An unequivocal guilty verdict against a hedge fund titan last week in a landmark insider trading trial does not bode well for former McKinsey chief Rajat Gupta, who is facing civil charges in a related case.
The conviction of Galleon Group founder Raj Rajaratnam by a New York jury may have dashed any hope Gupta had of coming out of his own trial relatively unscathed. And, according to one analyst, the prosecution’s resounding victory in the Galleon case might force Gupta’s defence team to reach a settlement with the US Securities and Exchange Commission.
The Sri Lanka-born Rajaratnam, aged 53, was found guilty of conspiracy and securities fraud on all 14 counts, and now awaits sentencing in mid-July. He may have to spend as much as two decades behind the bars.Gupta, a former McKinsey managing director and partner, was one of the several corporate insiders who provided tips to Rajaratnam about the companies they served, according to the prosecution. Rajaratnam made nearly $64 million by illegally trading on these tips, it said.
According to Aaron Elstein, a senior reporter for Crain’s New York Business, the best option for Gupta, at this point, is settling the case with the with the SEC. “I would think that he would have settled the case,” he said.In the wake of the Rajaratnam verdict, Elstein said, he couldn’t imagine the defence not going for a settlement.
It is not uncommon for the SEC to obtain settlement in insider trading investigations. In such instances, executives often pay fines.
Asked what impact the verdict would have on the Gupta trial, an SEC spokeswoman in Washington D.C. declined to comment.
The SEC, the agency responsible for regulating and enforcing stock market, pressed civil charges against Gupta for insider trading on March 1. Among other things, it charged that Gupta illegally tipped Rajaratnam “with inside information about the quarterly earnings” at Goldman Sachs and Procter & Gamble, and also gave his friend and business associate information about “an impending $5 billion investment by Berkshire Hathaway in Goldman.”
Robert Khuzami, director of the SEC’s Division of Enforcement, said at the time that Gupta, who “was honored with the highest trust of leading public companies,” had “betrayed that trust by disclosing their most sensitive and valuable secrets.”
Gupta was not charged criminally. His civil trial before an administrative judge is scheduled to start on August 22.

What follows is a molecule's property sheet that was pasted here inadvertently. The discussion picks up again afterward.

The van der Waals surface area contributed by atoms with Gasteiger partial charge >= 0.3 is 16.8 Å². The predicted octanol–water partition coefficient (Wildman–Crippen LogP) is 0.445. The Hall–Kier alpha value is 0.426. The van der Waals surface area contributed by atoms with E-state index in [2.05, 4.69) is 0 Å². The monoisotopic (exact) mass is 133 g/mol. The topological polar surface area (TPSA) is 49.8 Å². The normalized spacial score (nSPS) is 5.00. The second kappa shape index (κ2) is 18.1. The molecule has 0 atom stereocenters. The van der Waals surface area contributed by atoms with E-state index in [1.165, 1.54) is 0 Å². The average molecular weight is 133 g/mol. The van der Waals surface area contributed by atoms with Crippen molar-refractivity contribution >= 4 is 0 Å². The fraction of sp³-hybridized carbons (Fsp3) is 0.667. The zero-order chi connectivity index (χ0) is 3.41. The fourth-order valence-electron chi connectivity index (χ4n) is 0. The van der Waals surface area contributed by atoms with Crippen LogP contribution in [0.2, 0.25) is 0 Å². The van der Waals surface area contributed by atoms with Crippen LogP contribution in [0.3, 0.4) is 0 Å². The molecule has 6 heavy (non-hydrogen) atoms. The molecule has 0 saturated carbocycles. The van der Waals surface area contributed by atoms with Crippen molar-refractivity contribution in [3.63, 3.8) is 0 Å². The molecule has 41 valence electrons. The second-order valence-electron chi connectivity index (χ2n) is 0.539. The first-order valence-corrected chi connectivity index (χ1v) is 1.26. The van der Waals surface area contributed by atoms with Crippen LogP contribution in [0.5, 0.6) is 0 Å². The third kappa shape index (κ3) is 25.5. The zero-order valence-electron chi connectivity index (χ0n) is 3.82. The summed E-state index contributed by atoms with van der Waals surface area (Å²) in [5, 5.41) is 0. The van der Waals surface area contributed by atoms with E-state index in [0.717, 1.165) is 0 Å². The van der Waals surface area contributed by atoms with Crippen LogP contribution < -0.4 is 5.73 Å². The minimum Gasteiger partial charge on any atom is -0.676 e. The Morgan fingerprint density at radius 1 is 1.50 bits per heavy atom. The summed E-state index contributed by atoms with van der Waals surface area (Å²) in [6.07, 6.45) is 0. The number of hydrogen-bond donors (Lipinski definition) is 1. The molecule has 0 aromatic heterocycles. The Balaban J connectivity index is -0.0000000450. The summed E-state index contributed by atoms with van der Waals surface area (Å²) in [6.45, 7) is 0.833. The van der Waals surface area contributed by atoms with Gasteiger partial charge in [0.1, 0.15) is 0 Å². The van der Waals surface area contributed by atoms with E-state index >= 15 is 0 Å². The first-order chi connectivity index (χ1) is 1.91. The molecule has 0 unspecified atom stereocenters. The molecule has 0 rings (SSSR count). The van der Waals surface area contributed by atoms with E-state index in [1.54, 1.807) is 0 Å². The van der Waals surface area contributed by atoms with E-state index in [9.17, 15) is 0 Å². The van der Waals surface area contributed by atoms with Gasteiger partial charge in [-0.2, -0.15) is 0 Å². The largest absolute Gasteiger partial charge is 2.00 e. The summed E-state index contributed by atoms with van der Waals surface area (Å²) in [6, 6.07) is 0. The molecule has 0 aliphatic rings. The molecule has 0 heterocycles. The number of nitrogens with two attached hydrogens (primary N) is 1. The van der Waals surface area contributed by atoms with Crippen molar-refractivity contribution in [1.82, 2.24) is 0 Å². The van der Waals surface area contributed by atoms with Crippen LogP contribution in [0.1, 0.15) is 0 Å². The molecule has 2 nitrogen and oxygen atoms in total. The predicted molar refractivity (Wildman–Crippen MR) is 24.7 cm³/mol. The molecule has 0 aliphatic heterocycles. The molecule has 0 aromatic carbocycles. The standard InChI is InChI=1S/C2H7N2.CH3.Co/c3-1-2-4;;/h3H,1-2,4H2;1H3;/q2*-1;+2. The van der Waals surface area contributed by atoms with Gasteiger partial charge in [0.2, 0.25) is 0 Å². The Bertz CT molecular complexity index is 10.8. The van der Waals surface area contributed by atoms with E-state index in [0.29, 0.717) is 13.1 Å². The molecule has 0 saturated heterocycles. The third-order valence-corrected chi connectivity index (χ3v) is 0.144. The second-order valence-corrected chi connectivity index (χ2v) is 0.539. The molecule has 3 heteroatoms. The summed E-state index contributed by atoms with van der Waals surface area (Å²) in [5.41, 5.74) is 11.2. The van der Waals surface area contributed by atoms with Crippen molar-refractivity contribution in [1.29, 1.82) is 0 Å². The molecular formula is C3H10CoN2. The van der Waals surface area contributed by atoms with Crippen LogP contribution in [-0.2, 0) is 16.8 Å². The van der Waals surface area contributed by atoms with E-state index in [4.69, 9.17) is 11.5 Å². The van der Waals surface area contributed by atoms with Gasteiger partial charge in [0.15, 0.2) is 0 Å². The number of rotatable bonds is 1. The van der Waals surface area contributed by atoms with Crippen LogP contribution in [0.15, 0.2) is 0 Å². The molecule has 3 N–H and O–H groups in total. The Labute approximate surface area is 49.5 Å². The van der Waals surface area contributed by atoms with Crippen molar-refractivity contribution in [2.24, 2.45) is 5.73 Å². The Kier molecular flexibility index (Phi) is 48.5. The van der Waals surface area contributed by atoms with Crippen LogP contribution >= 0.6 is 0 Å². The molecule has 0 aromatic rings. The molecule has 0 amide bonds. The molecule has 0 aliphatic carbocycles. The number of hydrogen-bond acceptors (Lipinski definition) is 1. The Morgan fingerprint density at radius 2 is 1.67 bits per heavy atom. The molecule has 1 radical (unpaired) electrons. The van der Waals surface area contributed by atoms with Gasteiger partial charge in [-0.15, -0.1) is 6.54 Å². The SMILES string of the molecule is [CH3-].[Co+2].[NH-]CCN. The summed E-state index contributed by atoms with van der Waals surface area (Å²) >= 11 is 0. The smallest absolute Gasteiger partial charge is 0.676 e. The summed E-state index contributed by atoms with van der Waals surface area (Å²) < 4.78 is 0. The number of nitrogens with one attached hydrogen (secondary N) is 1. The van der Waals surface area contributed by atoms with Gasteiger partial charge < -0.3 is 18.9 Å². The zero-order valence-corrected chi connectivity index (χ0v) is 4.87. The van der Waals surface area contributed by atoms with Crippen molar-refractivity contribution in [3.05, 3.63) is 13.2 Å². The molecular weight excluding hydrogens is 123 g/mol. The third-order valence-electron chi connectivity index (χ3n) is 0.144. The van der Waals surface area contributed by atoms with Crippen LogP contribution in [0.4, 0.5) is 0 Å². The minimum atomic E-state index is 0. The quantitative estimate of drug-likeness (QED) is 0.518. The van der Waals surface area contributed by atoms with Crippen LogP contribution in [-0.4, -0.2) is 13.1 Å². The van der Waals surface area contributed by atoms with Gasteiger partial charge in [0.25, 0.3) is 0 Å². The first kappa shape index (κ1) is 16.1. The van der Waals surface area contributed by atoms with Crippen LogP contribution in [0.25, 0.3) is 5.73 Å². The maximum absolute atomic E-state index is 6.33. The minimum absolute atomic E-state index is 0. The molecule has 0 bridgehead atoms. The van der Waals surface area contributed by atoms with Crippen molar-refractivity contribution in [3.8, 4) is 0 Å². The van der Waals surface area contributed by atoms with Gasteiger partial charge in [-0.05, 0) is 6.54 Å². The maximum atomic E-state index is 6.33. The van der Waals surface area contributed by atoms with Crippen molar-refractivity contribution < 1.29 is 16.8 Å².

Gupta has denied charges and countersued the SEC for denying him a jury trial. At the time of its filing, the suit was seen as a bold move in the legal circles.
But that was before the prosecution introduced a wiretapped phone call between the two friends at the Rajaratnam trial. Jurors heard Gupta sharing confidential information about a possible takeover of Wachovia by Goldman Sachs after a board meeting.
Testifying about the confidential and non-public nature of that conversation was none other than Lloyd Blankfein, chief executive officer and chairman of Goldman Sachs. Asked whether Gupta violated Goldman’s confidentiality policy in the phone conversation with Rajaratnam, Blankfein replied in the affirmative.
There is little doubt that the manner in which the prosecution secured the conviction of Rajaratnam would make the job of Gupta’s Gary Naftalis-led defence team a lot tougher. Instantly, it appears to have strengthened the SEC’s case against Gupta.
“I think (the SEC has) a strong case that he did something that he shouldn’t have done,” Crain’s New York Business’ Elstein said. “We know what exactly Gupta told Rajaratnam,” he said, pointing to the telephone conversation that was introduced at the trial. “No arguments can be made that those calls were not made.”
In a way, the 12 New York jurors agreed with the prosecution that what Rajaratnam gathered from his network of friends, including Gupta, was insider information that was not available to the general public.
Even though Gupta is not being tried by a jury, the decision of those jurors is likely to weigh in heavily in whatever strategy he and legal team adopt.
If he settles the case, the Indian American may end up paying a hefty fine, which can even be an eight-figure sum. If not, he will be mounting a vigorous defence. In Rajaratnam’s case, the second option hasn’t proved to be successful, at least during the jury trial. (Rajaratnam’s lawyer has said he will appeal the conviction.)
Rather than going for a protracted legal fight with the SEC, as he seemed to have suggested by filing a countersuit against the SEC in March, it is more likely that Gupta may choose the first option.
(Asif Ismail is Editor in Chief of Global India Newswire).
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